Visit EcoWatch’s WATER page for more related news on this topic.

——–

 

EcoWatch Daily Newsletter

A verdant and productive urban garden in Havana. Susanne Bollinger / Wikimedia Commons

By Paul Brown

When countries run short of food, they need to find solutions fast, and one answer can be urban farming.

Read More Show Less
Trevor Noah appears on set during a taping of "The Daily Show with Trevor Noah" in New York on Nov. 26, 2018. The Daily Show With Trevor Noah / YouTube screenshot

By Lakshmi Magon

This year, three studies showed that humor is useful for engaging the public about climate change. The studies, published in The Journal of Science Communication, Comedy Studies and Science Communication, added to the growing wave of scientists, entertainers and politicians who agree.

Read More Show Less
Sponsored
rhodesj / Flickr / CC BY 2.0

Cities around the country are considering following the lead of Berkeley, California, which became the first city to ban the installation of natural gas lines in new homes this summer.

Read More Show Less
Rebecca Burgess came up with the idea of a fibersheds project to develop an eco-friendly, locally sourced wardrobe. Nicolás Boullosa / CC BY 2.0

By Tara Lohan

If I were to open my refrigerator, the origins of most of the food wouldn't be too much of a mystery — the milk, cheese and produce all come from relatively nearby farms. I can tell from the labels on other packaged goods if they're fair trade, non-GMO or organic.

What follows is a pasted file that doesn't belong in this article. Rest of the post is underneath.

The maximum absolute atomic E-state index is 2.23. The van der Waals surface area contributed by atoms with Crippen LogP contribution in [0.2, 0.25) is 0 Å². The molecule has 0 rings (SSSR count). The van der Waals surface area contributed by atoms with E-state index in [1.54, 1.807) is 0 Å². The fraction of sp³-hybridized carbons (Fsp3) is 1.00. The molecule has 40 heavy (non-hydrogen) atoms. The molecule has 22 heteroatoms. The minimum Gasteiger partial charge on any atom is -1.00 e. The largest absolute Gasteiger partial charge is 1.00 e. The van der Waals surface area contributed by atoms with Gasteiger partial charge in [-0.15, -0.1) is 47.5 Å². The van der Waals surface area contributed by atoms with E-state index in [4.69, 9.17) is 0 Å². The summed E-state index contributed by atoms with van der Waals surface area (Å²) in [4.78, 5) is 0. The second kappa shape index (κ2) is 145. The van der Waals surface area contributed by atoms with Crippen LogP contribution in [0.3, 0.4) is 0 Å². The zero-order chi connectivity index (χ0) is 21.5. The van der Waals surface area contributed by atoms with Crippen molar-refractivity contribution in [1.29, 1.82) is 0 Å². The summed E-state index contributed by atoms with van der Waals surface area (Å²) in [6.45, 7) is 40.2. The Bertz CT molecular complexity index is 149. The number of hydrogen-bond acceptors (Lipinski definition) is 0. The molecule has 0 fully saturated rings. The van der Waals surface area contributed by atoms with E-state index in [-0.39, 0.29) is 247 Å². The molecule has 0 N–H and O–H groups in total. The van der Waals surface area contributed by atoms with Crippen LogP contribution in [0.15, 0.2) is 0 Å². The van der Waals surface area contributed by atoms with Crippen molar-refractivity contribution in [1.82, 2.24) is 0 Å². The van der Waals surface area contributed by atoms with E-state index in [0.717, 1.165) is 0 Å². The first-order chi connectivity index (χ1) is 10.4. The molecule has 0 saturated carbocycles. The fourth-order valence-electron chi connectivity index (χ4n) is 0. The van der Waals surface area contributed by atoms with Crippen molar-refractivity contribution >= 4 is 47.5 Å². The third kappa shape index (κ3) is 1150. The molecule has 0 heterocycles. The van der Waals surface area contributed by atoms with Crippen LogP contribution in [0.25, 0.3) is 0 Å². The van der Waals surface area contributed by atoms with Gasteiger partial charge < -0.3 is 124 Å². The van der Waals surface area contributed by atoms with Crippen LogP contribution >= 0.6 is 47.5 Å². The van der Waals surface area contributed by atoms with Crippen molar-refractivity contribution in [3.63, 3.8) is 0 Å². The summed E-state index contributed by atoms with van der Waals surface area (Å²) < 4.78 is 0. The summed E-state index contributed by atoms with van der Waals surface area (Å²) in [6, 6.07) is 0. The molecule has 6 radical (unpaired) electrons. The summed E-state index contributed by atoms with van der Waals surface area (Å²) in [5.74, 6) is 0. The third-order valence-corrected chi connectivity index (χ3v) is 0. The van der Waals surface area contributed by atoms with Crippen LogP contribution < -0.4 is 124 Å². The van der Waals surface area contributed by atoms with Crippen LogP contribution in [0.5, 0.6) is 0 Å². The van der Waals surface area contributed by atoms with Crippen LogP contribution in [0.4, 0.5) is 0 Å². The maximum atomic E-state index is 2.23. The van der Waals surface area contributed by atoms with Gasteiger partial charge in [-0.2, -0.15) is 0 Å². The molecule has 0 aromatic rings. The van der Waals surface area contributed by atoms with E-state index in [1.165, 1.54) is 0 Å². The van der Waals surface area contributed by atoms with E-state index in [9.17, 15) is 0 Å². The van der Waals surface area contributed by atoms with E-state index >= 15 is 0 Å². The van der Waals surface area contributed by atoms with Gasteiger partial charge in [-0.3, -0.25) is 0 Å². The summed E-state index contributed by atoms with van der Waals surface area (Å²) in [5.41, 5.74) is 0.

Read More Show Less
A television crew reports on Hurricane Dorian while waves crash against the Banana River sea wall. Paul Hennessy / SOPA Images / LightRocket / Getty Images

By Mark Hertsgaard and Kyle Pope

Some good news, for a change, about climate change: When hundreds of newsrooms focus their attention on the climate crisis, all at the same time, the public conversation about the problem gets better: more prominent, more informative, more urgent.

Read More Show Less
Sponsored
U.S. Senators Chris Coons (D-Del.) and Mike Braun (R-Ind.) met with Bill Gates on Nov. 7 to discuss climate change and ways to address the challenge. Senator Chris Coons

The U.S. Senate's bipartisan climate caucus started with just two members, a Republican from Indiana and a Democrat from Delaware. Now it's up to eight members after two Democrats, one Independent and three more Republicans joined the caucus last week, as The Hill reported.

Read More Show Less
EPA scientists survey aquatic life in Newport, Oregon. U.S. Environmental Protection Agency

The U.S. Environmental Protection Agency (EPA) is proposing to significantly limit the use of science in agency rulemaking around public health, the The New York Times reports.

Read More Show Less
A timelapse video shows synthetic material and baby fish collected from a plankton sample from a surface slick taken off Hawaii's coast. Honolulu Star-Advertiser / YouTube screenshot

A team of researchers led by the National Oceanic and Atmospheric Administration didn't intend to study plastic pollution when they towed a tiny mesh net through the waters off Hawaii's West Coast. Instead, they wanted to learn more about the habits of larval fish.

Read More Show Less